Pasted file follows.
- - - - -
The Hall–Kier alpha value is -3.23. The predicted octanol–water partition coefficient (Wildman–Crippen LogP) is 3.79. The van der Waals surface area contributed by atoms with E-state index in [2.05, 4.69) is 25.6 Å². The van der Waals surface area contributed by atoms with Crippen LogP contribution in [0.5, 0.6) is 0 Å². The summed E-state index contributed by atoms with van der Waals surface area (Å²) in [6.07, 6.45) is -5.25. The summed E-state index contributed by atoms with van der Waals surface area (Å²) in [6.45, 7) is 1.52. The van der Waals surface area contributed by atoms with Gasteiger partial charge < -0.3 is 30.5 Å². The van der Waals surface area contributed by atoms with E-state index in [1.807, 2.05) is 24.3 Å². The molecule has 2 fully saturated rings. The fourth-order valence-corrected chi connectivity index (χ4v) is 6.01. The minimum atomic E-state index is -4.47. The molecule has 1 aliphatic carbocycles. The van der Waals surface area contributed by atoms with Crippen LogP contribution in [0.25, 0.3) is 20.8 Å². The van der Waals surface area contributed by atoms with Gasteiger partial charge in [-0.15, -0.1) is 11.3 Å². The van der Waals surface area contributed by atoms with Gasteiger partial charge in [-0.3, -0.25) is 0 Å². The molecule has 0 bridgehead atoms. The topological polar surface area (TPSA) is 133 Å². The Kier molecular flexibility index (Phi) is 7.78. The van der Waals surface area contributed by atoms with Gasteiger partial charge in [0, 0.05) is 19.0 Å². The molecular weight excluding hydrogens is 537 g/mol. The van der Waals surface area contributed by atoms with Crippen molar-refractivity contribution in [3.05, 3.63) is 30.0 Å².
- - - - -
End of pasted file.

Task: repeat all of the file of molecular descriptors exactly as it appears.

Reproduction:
The Hall–Kier alpha value is -3.23. The predicted octanol–water partition coefficient (Wildman–Crippen LogP) is 3.79. The van der Waals surface area contributed by atoms with E-state index in [2.05, 4.69) is 25.6 Å². The van der Waals surface area contributed by atoms with Crippen LogP contribution in [0.5, 0.6) is 0 Å². The summed E-state index contributed by atoms with van der Waals surface area (Å²) in [6.07, 6.45) is -5.25. The summed E-state index contributed by atoms with van der Waals surface area (Å²) in [6.45, 7) is 1.52. The van der Waals surface area contributed by atoms with Gasteiger partial charge < -0.3 is 30.5 Å². The van der Waals surface area contributed by atoms with E-state index in [1.807, 2.05) is 24.3 Å². The molecule has 2 fully saturated rings. The fourth-order valence-corrected chi connectivity index (χ4v) is 6.01. The minimum atomic E-state index is -4.47. The molecule has 1 aliphatic carbocycles. The van der Waals surface area contributed by atoms with Crippen LogP contribution in [0.25, 0.3) is 20.8 Å². The van der Waals surface area contributed by atoms with Gasteiger partial charge in [-0.15, -0.1) is 11.3 Å². The van der Waals surface area contributed by atoms with Gasteiger partial charge in [-0.3, -0.25) is 0 Å². The molecule has 0 bridgehead atoms. The topological polar surface area (TPSA) is 133 Å². The Kier molecular flexibility index (Phi) is 7.78. The van der Waals surface area contributed by atoms with Gasteiger partial charge in [0, 0.05) is 19.0 Å². The molecular weight excluding hydrogens is 537 g/mol. The van der Waals surface area contributed by atoms with Crippen molar-refractivity contribution in [3.05, 3.63) is 30.0 Å².